Friday, October 30, 2015

Frankfurt Book Fair 2015: a view from the inside

RNA members followed news avidly as it arrive online from the recent Frankfurt Book Fair. 
Jan Ellis attended the event and has come along today to report on this important event in the publishing world.

Publishers and booksellers have been flocking to Frankfurt to sell their wares since the middle of the 15th century when Johannes Gutenberg developed moveable type and created the publishing industry.

Nowadays, about 7,000 exhibitors gather each year at the Messe where the core business is selling rights rather than actual books. Sometimes what is for sale is just a concept: a company will buy the rights to publish a novel that is not much more than a highly polished synopsis and a twinkle in the agent's eye. Most commonly, though, we meet each other to buy and sell translation rights to books that have already been published somewhere in the world.
Author event

My background is in illustrated books and it is always a thrill to see a title that I have created appear many months later with the text translated into Kazakh or Japanese!

So how does it work? Well, the publishing year is topped and tailed by London Book Fair in April and Frankfurt (FBF) in October: as soon as one event is finished, we begin thinking about the next. Was our stand in the best location? Should we change the display this year? Which of the many ideas we have discussed should we work up into a book dummy?
Penguin Random House had 140 table

Publishers start setting up October meetings in July, aiming to fill as many half-hour slots as possible over the fair. (My record was 58!) At the end of each day, there are drinks parties and dinners to attend, and this is where the best plans are concocted and deals done.

It is impossible to convey the vastness of FBF to anyone who hasn't been there, but the numbers provide a clue: there were 25,000 attendees at London Book Fair in 2015, but over 280,000 visitors to Frankfurt. Whereas the UK event is held in one place, the German show fills several massive halls.
Comic-book characters

Another huge difference is that members of the public are allowed into the German event and every year we marvel at the number of children and young people who visit. Most eye-catching of all are the fans of manga and anime who come along dressed as their favourite comic-book characters. At the weekend it is impossible to walk through the German hall, so dense are the crowds there.

Should you come if you are an author? Yes, if you want to experience the phenomenon of over a quarter of a million book lovers in the same place at almost the same time, and to visit what is a beautiful and ever-changing city. No if you expect to meet a publisher or introduce yourself to an agent because everyone is busy with meetings.  London is a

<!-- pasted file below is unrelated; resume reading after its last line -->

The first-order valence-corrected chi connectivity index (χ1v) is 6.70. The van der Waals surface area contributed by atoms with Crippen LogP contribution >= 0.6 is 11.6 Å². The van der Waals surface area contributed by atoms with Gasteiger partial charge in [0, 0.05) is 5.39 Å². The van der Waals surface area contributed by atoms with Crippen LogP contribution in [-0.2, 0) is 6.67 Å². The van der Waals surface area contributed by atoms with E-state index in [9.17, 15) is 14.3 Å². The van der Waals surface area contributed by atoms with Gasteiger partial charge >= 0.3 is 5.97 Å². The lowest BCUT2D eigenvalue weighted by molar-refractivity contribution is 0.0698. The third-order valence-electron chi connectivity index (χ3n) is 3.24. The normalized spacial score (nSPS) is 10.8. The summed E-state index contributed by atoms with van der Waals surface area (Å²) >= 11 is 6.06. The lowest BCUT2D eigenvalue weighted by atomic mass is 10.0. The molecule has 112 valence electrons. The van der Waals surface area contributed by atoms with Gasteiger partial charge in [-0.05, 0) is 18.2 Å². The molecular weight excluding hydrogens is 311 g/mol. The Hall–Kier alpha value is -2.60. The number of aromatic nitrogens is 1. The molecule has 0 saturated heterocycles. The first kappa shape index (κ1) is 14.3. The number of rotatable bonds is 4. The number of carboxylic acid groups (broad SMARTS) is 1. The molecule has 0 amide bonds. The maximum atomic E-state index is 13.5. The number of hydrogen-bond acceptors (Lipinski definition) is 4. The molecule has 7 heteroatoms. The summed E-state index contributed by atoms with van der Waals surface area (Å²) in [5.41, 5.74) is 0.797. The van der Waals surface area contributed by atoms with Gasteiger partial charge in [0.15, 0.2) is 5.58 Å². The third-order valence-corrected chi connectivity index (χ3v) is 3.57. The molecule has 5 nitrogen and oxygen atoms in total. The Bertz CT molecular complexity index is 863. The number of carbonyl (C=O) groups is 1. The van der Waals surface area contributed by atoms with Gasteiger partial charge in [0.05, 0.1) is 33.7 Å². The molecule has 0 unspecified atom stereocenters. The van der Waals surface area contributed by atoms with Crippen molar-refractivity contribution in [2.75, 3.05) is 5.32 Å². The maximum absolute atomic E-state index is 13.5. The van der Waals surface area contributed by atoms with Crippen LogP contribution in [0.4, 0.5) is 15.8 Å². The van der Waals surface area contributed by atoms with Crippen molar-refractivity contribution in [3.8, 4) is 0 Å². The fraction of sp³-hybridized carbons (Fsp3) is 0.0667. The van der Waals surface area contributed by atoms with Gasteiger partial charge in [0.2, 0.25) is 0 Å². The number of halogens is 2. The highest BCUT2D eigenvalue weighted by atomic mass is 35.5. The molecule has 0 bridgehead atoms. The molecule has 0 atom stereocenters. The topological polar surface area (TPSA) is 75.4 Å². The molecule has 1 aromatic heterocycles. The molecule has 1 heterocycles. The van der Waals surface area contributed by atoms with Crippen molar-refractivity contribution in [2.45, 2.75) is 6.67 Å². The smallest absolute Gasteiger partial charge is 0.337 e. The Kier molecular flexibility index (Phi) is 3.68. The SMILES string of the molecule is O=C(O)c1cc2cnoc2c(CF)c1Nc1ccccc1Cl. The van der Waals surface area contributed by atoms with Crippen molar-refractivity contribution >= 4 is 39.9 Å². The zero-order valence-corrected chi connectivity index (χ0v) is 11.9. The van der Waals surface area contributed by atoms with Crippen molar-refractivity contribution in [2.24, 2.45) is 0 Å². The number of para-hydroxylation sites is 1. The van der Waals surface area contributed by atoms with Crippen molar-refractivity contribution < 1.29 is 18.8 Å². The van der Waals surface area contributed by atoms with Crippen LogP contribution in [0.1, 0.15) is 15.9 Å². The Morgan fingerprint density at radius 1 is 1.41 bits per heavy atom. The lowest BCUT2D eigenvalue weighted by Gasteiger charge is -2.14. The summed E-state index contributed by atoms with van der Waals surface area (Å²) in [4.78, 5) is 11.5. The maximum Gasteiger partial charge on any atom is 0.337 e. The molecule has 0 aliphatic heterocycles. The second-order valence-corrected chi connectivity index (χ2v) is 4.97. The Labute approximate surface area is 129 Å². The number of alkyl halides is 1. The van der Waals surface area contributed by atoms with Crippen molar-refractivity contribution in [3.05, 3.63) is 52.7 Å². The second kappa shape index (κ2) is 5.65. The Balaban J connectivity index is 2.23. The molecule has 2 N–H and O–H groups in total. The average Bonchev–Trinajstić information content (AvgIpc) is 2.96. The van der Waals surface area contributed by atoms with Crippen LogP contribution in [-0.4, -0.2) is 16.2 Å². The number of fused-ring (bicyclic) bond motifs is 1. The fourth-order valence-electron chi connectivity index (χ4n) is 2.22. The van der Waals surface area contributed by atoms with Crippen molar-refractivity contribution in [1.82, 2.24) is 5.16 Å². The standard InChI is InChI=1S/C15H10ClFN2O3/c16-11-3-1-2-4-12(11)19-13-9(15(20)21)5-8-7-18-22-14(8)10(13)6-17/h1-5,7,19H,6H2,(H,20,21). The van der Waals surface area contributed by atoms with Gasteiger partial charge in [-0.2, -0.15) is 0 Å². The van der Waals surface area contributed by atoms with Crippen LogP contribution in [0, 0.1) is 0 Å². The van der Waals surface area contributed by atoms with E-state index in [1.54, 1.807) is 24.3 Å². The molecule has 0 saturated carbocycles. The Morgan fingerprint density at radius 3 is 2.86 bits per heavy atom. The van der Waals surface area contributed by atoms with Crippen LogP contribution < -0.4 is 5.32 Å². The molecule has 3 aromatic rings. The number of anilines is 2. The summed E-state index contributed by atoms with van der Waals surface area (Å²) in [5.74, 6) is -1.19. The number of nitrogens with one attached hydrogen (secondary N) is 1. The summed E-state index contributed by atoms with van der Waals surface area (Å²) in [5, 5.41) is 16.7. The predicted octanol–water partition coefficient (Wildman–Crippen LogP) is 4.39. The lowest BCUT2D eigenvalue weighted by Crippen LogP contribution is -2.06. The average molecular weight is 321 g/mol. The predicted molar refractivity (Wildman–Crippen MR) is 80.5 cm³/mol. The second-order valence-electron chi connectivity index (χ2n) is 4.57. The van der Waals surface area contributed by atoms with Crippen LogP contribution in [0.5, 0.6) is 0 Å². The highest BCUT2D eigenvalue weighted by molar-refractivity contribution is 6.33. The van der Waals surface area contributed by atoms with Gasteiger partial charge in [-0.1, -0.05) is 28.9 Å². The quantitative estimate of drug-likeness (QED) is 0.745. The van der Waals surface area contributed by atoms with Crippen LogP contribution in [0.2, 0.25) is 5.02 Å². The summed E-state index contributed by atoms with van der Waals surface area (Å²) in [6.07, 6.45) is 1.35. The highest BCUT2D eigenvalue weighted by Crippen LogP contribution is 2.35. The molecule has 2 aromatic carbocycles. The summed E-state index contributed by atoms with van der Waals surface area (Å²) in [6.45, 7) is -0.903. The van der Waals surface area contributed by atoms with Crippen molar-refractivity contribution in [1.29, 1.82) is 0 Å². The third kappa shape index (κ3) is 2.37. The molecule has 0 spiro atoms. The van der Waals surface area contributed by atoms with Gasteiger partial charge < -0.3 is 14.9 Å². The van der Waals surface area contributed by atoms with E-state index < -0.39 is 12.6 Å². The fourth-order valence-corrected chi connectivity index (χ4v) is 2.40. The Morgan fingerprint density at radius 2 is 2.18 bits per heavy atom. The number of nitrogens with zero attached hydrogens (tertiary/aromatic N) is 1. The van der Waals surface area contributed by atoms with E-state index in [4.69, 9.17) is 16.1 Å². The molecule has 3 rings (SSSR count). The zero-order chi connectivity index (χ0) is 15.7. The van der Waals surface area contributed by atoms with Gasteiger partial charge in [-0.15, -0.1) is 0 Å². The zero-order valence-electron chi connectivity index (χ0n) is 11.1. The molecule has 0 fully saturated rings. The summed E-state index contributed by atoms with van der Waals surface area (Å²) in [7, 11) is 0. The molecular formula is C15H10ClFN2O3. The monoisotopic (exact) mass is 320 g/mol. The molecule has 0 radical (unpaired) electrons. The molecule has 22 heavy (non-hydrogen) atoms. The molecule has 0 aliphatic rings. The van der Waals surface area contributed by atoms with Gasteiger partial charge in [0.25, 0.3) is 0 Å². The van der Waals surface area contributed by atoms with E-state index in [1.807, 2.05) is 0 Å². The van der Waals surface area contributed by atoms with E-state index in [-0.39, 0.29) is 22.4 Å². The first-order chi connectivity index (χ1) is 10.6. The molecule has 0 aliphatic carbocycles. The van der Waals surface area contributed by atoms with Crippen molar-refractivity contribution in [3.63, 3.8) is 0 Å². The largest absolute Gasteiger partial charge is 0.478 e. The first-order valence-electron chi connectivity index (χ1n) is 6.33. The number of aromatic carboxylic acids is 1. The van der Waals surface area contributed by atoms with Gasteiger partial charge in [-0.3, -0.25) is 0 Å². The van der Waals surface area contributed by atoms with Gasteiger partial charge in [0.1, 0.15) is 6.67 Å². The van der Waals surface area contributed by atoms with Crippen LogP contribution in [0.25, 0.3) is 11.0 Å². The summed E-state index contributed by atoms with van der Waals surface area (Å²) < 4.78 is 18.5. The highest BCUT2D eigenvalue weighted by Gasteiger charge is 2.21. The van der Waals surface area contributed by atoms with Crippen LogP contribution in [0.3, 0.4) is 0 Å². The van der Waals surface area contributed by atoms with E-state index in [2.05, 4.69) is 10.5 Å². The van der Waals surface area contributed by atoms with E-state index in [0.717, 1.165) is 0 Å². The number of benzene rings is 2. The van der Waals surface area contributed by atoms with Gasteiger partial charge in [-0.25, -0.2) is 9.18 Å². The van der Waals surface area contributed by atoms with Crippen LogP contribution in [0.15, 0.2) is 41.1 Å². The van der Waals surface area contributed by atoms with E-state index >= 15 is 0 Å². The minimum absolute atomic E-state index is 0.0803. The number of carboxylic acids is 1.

Hall 4
much better place for that, but do try to make appointments first.

It is a mad, exhausting week and we often sit around at the end of it wondering whether it was worth the time and the huge expense, but it is those late-night conversations and Sunday morning encounters with teenagers dressed as aliens or wolves that makes it all worthwhile.

Hall 3
Sunday in the German hall

Jan Ellis (right) with her German
publisher, Kathinka Nohl of
Endeavour Press, Germany
Jan Ellis began writing fiction in 2013 and has had three books published by Endeavour Press. As her non-fiction self, she has a number of roles including working for part of The Booksellers' Association and selling foreign rights for an independent book packager. You can follow her on Twitter @JanEllis_writer, on Facebook and at

Thank you for this fascinating insight into FBF 2015, Jan.

Are you planning to attend a publishing event? Why not write about it on the RNA blog? Contact us at


Unknown said...

Thanks for inviting me to share my Frankfurt report, Elaine! I hope RNA members find it interesting.

angela britnell said...

Fascinating post and I'd no idea what a huge event this was!

jill mansell said...

I had no idea it was that much more enormous than the London book fair either, nor that the public attended! Very interesting!

Rhoda Baxter said...

Thanks for this insight. I had no idea it was so big...or that the public were invited. Useful to know!

Stephanie Bisby said...

Thanks for this insight - I always wondered what went on at these events!

Unknown said...

Hello tweeps! Thanks for all the comments. FBF actually used to be bigger, but a lot of American publishers stopped coming after 911 (they were frightened of flying) and the numbers never really went back up. Now far fewer UK publishers and suppliers have stands, too. For the first time this year they closed Hall 8, where the English-language companies used to be, and squished us into Halls 4 and 6.

It is still massive, though. To give you an idea, it takes about 20 minutes just to walk from the entrance to our stand. London is weeny by comparison.

Elaine Everest said...

Thank you, Jan. I found this fascinating. I love to read what happens behind the scenes of our profession. I've attended the London Book Fair a few times as an author and also journalist for work - that was tiring! I've seen cutbacks in the press area. A press pass, goody bag and also press room with refreshments was great as we could scuttle back there for a rest and a cuppa. These days there isn't even a biscuit!
I didn't realise FBF was so large.

Unknown said...

Humungous! And no freebies. Do you get free entry as press, Elaine?

Elaine Everest said...

Yes, press do receive a pass and catalogue but I miss the goodie bags from my jour no days!

Unknown said...

No one can afford to give away freebies any more. It's very sad!

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